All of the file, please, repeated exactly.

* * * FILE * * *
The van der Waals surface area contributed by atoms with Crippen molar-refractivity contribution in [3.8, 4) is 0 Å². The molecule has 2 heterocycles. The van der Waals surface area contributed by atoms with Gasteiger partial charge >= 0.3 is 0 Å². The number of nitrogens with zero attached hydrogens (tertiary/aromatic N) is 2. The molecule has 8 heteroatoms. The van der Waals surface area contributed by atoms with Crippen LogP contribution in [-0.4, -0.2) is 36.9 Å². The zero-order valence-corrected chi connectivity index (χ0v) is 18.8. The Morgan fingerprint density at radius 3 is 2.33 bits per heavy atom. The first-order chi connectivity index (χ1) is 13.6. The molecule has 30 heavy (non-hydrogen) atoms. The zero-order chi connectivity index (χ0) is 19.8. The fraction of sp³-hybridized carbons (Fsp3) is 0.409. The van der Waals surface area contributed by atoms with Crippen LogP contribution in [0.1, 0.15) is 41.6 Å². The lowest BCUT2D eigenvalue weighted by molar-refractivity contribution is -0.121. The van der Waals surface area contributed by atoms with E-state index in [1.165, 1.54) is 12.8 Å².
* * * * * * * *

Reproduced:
The van der Waals surface area contributed by atoms with Crippen molar-refractivity contribution in [3.8, 4) is 0 Å². The molecule has 2 heterocycles. The van der Waals surface area contributed by atoms with Gasteiger partial charge >= 0.3 is 0 Å². The number of nitrogens with zero attached hydrogens (tertiary/aromatic N) is 2. The molecule has 8 heteroatoms. The van der Waals surface area contributed by atoms with Crippen LogP contribution in [-0.4, -0.2) is 36.9 Å². The zero-order valence-corrected chi connectivity index (χ0v) is 18.8. The Morgan fingerprint density at radius 3 is 2.33 bits per heavy atom. The first-order chi connectivity index (χ1) is 13.6. The molecule has 30 heavy (non-hydrogen) atoms. The zero-order chi connectivity index (χ0) is 19.8. The fraction of sp³-hybridized carbons (Fsp3) is 0.409. The van der Waals surface area contributed by atoms with Crippen LogP contribution in [0.1, 0.15) is 41.6 Å². The lowest BCUT2D eigenvalue weighted by molar-refractivity contribution is -0.121. The van der Waals surface area contributed by atoms with E-state index in [1.165, 1.54) is 12.8 Å².